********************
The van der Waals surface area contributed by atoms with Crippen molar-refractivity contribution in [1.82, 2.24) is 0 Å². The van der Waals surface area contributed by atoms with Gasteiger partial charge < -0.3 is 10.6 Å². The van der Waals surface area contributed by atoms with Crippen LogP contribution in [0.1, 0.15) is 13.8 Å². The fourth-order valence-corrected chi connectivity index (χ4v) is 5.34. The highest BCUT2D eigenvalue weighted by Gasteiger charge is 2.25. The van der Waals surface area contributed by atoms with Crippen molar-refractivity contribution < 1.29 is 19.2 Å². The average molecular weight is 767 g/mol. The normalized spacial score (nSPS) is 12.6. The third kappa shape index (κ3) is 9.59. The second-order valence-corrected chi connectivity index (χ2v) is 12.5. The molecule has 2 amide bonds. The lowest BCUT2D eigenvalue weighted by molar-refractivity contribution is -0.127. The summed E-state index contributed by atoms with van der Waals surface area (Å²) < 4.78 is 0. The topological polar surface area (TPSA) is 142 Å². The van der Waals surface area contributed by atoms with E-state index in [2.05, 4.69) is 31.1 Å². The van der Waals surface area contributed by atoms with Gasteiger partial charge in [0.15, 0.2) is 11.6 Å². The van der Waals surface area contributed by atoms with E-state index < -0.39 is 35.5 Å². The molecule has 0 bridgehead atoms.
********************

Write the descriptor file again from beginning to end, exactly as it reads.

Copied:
The van der Waals surface area contributed by atoms with Crippen molar-refractivity contribution in [1.82, 2.24) is 0 Å². The van der Waals surface area contributed by atoms with Gasteiger partial charge < -0.3 is 10.6 Å². The van der Waals surface area contributed by atoms with Crippen LogP contribution in [0.1, 0.15) is 13.8 Å². The fourth-order valence-corrected chi connectivity index (χ4v) is 5.34. The highest BCUT2D eigenvalue weighted by Gasteiger charge is 2.25. The van der Waals surface area contributed by atoms with Crippen molar-refractivity contribution < 1.29 is 19.2 Å². The average molecular weight is 767 g/mol. The normalized spacial score (nSPS) is 12.6. The third kappa shape index (κ3) is 9.59. The second-order valence-corrected chi connectivity index (χ2v) is 12.5. The molecule has 2 amide bonds. The lowest BCUT2D eigenvalue weighted by molar-refractivity contribution is -0.127. The summed E-state index contributed by atoms with van der Waals surface area (Å²) < 4.78 is 0. The topological polar surface area (TPSA) is 142 Å². The van der Waals surface area contributed by atoms with E-state index in [2.05, 4.69) is 31.1 Å². The van der Waals surface area contributed by atoms with Gasteiger partial charge in [0.15, 0.2) is 11.6 Å². The van der Waals surface area contributed by atoms with E-state index < -0.39 is 35.5 Å². The molecule has 0 bridgehead atoms.